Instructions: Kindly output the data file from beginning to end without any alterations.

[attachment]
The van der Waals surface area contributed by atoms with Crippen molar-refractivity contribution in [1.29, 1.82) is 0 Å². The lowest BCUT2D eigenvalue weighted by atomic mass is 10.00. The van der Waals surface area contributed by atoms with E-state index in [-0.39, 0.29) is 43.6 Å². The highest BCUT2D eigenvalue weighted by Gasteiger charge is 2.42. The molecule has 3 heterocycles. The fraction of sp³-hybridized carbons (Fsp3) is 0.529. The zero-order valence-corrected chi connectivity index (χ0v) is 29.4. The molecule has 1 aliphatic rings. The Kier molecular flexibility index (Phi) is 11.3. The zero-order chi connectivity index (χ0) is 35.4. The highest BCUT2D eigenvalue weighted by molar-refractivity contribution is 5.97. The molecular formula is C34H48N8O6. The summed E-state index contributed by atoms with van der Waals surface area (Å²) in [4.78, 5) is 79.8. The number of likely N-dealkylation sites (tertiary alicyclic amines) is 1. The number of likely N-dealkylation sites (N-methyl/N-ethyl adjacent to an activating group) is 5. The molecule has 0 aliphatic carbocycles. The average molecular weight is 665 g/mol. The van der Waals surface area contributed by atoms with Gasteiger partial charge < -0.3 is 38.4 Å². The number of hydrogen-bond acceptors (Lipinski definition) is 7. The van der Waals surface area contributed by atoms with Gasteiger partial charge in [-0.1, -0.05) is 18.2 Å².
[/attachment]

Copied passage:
The van der Waals surface area contributed by atoms with Crippen molar-refractivity contribution in [1.29, 1.82) is 0 Å². The lowest BCUT2D eigenvalue weighted by atomic mass is 10.00. The van der Waals surface area contributed by atoms with E-state index in [-0.39, 0.29) is 43.6 Å². The highest BCUT2D eigenvalue weighted by Gasteiger charge is 2.42. The molecule has 3 heterocycles. The fraction of sp³-hybridized carbons (Fsp3) is 0.529. The zero-order valence-corrected chi connectivity index (χ0v) is 29.4. The molecule has 1 aliphatic rings. The Kier molecular flexibility index (Phi) is 11.3. The zero-order chi connectivity index (χ0) is 35.4. The highest BCUT2D eigenvalue weighted by molar-refractivity contribution is 5.97. The molecular formula is C34H48N8O6. The summed E-state index contributed by atoms with van der Waals surface area (Å²) in [4.78, 5) is 79.8. The number of likely N-dealkylation sites (tertiary alicyclic amines) is 1. The number of likely N-dealkylation sites (N-methyl/N-ethyl adjacent to an activating group) is 5. The molecule has 0 aliphatic carbocycles. The average molecular weight is 665 g/mol. The van der Waals surface area contributed by atoms with Gasteiger partial charge < -0.3 is 38.4 Å². The number of hydrogen-bond acceptors (Lipinski definition) is 7. The van der Waals surface area contributed by atoms with Gasteiger partial charge in [-0.1, -0.05) is 18.2 Å².